Babyblueyes (and crazylev, since this is your thread),
Your Bambi will probably come with two Interstate Battery SRM-24 Marine/RV batteries. These have 82 amp-hours each at a 5 amp discharge. You don't want to discharge them below 50% if you don't want to be replacing them more frequently, so instead of having 2 X 82AH, you have 82AH to play with, or 16.4 hours at a 5AH discharge rate. Battery capacity decreases in cold temperatures, and it decreases with higher discharge rates. When the voltage indicator on the Airstream monitor panel drops below 12 volts with the batteries being used (i.e. a fan running), you're at or below 50% charge.
Whether the 82AH 50% charge of the two batteries lasts more than a day, depends on your electrical use, and that depends, in part, on the weather.
The Fantastic Vent fan draws about 2 amps on Low, 2.5 on Medium, and 3.0 on high. You can do the multiplication from there. For example, if you run the fan on medium for 12 hours during the day, that's 12 hours X 2.5 amps = 30AH. If you add 12 hours on low at night, that's another 12 hourx X 2 amps = 24AH for a total of 54AH, leaving you 28AH for other things that day, before the batteries are down to 50% charge.
IIRC, the Bambi gas furnace fan draws 5 amps. If it runs an average of 2 minutes out of 4 for 12 hours at night (50% of the time), that's 12 hours X .5 X 5A = 30AH. If you add 12 hours of daytime use running an average of 1 minute out of 4 (25% of the time), that's 12 hours X .25 X 5A = 15AH for a total of 54AH. It might seem you should have 82AH - 54AH = 28AH for other things that day, but because it's cooler, the externally mounted batteries have less capacity. This is cool weather. The furnace can run much more than this (percentage of the time) in colder weather.
Each incandescent light bulb draws 1.4 amps, so one 2 bulb fixture draws 2.8 amps. Running only one 2-bulb lamp at a time for 5 hours, that's 5 hours X 2.8A = 14AH
Your water pump probably draws 6 amps at full flow, so running it for 2 minutes per night per person is 2/60 hours X 6A = .2AH with one person. Not much. In that 2 minutes, it can move as much as 5 gallons from the fresh water tank to the grey water tank. You can stretch that 2 minutes/5 gallons by using a lower flow. Water capacity used is much more important than the pump's electrical use.
There are things in your trailer than use little bits of electricity constantly, and these can add up. Any appliance with a circuit board draws a little constantly. That includes the refrigerator (even when run on gas), the water heater, the LP detector, the AM/FM radio (even when off). These can amount to several amp-hours.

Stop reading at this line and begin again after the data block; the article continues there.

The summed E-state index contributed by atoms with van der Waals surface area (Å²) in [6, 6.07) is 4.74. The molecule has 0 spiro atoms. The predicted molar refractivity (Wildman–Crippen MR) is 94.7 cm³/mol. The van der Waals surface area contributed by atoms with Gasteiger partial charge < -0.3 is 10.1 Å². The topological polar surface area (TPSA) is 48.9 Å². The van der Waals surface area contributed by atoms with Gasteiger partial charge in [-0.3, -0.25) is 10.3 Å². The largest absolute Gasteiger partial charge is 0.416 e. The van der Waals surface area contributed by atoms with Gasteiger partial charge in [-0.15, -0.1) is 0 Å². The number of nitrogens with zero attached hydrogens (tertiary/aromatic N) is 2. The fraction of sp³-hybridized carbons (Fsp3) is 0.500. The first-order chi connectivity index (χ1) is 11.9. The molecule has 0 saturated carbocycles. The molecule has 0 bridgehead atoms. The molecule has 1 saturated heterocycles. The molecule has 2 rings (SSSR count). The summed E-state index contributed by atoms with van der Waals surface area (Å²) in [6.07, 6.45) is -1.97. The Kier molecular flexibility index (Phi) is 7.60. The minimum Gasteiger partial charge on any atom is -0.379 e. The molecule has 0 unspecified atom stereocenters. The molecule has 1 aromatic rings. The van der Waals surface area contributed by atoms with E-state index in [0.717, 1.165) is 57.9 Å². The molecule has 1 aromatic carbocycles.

And we haven't even talked about TV, DVD, satellite receiver, or radio usage yet. The TV antenna amplifier uses battery power so don't forget to turn it off when done.
Using 25-27AH per day, you should be able to go 3 days if little to no fan or furnace use is involved, and keep your batteries above 50% charge. If you don't mind replacing them 2 to 3 times more often, you can discharge deeper than that, but without an amp-hour meter, it's hard to tell how deeply you're discharging them. If you go to the point the 11 volt light goes out on the Airstream monitor panel, you're committing battery homicide. A battery is considered fully discharged at 10.5 volts.
Besides not being able to run your air-conditioner and hair-dryer, you will also not be able to run the microwave oven, without a generator. If you have the gas oven, the microwave isn't as important... but you can't bake bisquits or cornbread in a MW anyway, unless it's also a convection oven, which will also require a generator.
The nice thing about running a generator in the evenings is that the electricity for the light(s) (you can afford to run more than one at a time), water pump, TV, DVD, sat receiver, radio, AND MORE IMPORTANTLY, vent fan or furnace, doesn't come out of the batteries. It comes out of the converter along with the electricity that's charging the batteries. Besides feeding the converter during this time, the generator can be used to power the microwave and hair-dryer, as well as chargers for the rechargable batteries in the notebook computer, printer (Canon i70), cell phone, PDA, and digital camera or camcorder, and all these items can then be operated off their own batteries, rather than the trailer battery, when the generator isn't running.
If you run for 4 hours per night, the trailer batteries only have to supply 20 hours of vent fan or furnace use (plus music, TV etc).
The generator is setup next to the trailer, which is plugged into it with a 15A male to 30A female adapater. You can secure the generator to the trailer with a Kryptonite cable threaded through the slots in the trailer wheels and the generator handle. This isn't foolproof (someone can cut the generator handle) but it will stop the snatch and run crowd.
Since you don't have a truck, you won't be able to safely carry the generator, and a can of gas for it, in the tow vehicle. You don't want either of those in a passenger compartment with you, expecially in an accident. These will have to be secured inside the trailer somehow. You could skip the gas can if you use a siphon hose with a bulb and use the gas from the SUV to fill the generator.
Honda has restricted shipments to on-line vendors, so you may have to wait for an EU2000 generator. Many of us here have had good purchases from Mayberrys in NJ
, and many have been satisfied with Alamia in CO
Hope this helps,